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Tapered chambers use the reflections from the surfaces adjacent to the range antenna to illuminate the quiet zone (QZ). Polyurethane substrate is the preferred and most widely used radio frequency (RF) absorber in these chambers, due to its ability to be cut into complex shapes to conform to the tapered sections. Unfortunately, this type of absorber always presents slight differences in permittivity related to the manufacturing process. To analyze the effects of the permittivity of the lossy foam on the QZ illumination in a tapered chamber, a series of numerical experiments using a full wave analysis technique are executed. The results are mainly obtained for frequencies under 1 GHz. The upper frequency of the simulation is limited by the electrical size of the problem and by the available information on the material permittivity. However, frequencies below 1 GHz is where the tapered chambers are superior to other methods for indoor antenna measurements. Magnitude and phase are recorded over a 1.82m diameter spherical QZ to show the effects of the different absorber on the illumination. Results show that a variation on the absorber around the range antenna will deviate the illumination and skew the amplitude taper across the QZ. The amplitude distribution peak can be shifted by as much as 3.5 degrees from boresight. The effect on the phase taper is smaller with a negligible change in phase.
In anechoic chambers, the level of spurious reflections is determined by the reflectivity of the installed absorbers and is usually estimated using ray-tracing methods. But since the basic assumption of a purely specular reflection in most of these ray-tracing methods can lead to insufficient results, the reflectivity of the absorbers must be analyzed for oblique incidence and over a broad range of observation angles. In this paper, a bi-static measurement setup is proposed, which overcomes angular limits of the NRL-arch method and allows to analyze the scattering behavior of absorbers in an extended angular range. Using this setup, and applying the radar cross-section method, the reflectivity of two types of pyramidal absorbers was analyzed with respect to different illumination and observation angles for parallel and perpendicular polarization between 2 and 18 GHz. While the measurement results for normal incidence agree well with the specifications, additional non-specular reflections of similar strength were detected in the time-domain at different observation angles. Especially for the case of oblique wave incidence, it becomes apparent that the highest reflectivity does not necessarily occur for specular reflection. These findings help to improve the understanding of the scattering behavior of absorbers in general, as more comprehensive analyses become possible with this method. Index Terms—bi-static scattering, electromagnetic wave absorption, reflectivity, RF absorber, time-domain analysis.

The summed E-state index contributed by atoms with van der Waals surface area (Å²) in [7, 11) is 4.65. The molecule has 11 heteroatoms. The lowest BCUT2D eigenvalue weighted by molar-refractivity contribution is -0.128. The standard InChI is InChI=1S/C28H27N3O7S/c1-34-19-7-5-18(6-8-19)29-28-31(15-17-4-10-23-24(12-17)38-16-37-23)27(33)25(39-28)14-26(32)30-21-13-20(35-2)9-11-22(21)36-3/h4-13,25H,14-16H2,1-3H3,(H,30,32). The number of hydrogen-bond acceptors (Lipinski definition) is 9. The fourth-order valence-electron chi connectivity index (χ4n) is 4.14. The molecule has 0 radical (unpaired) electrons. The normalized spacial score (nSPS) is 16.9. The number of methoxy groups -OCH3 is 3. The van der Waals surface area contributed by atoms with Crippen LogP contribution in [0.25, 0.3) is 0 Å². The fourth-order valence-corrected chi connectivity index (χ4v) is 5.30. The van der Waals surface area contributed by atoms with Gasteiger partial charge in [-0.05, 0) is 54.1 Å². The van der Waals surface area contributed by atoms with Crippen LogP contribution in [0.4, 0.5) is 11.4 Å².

Motivation and background: With the increasing abundance and functionality of wireless communication systems, the requirements for virtual electromagnetic environments like shielded anechoic chambers, and the complexity of the test procedures increase accordingly. The scattering behavior of microwave absorbers is an essential indicator of their quality and suitability for use in such anechoic chambers. Current research activities deal with the revision of the IEEE standard 1128 on recommended practice for absorber characterization and give room for improved test procedures. Objectives and methods: In this paper, the angle-dependent backscattering of microwave absorbers was studied experimentally with respect to their different geometric shapes and material parameters. The dielectric permittivity of pyramidal and flat absorbers was measured between 1 GHz and 10 GHz, followed by systematic monostatic reflectivity measurements. Signal post-processing, including phase-coherent background subtraction and time-domain gating, were applied to minimize unwanted reflections and extract the wanted scattered signals. The radar cross-section (RCS) method was applied to derive the reflectivity with respect to different illumination angles for parallel and perpendicular polarizations. The results were compared to supplier specifications, electromagnetic simulations of the reflectivity, and the scattering pattern of a metal plate. Results and conclusions: The measurement results agree well with the numerical simulations. The data reveal that the reflectivity patterns of microwave absorbers are governed by their geometric shape, while the material properties do not modify the angular dependences qualitatively but result in a quantitative offset. Our findings help to improve the accuracy of monostatic RCS and absorber reflectivity measurements even further and lead to a better understanding of the physical origin of the scattering phenomena of microwave absorbers in general. Future work will extend our studies towards bi-static angle-dependent reflectivity measurements, in order to establish a consistent and comprehensive method for characterizing different types of microwave absorbers with respect to type, frequency, angle of illumination, angle of observation, and polarization. This research has been funded by the German Research Foundation (Deutsche Forschungsgemeinschaft, DFG) under the grants HE3642/14-1 and BO4990/1-1 (Electromagnetic modeling of microwave absorbers - EMMA).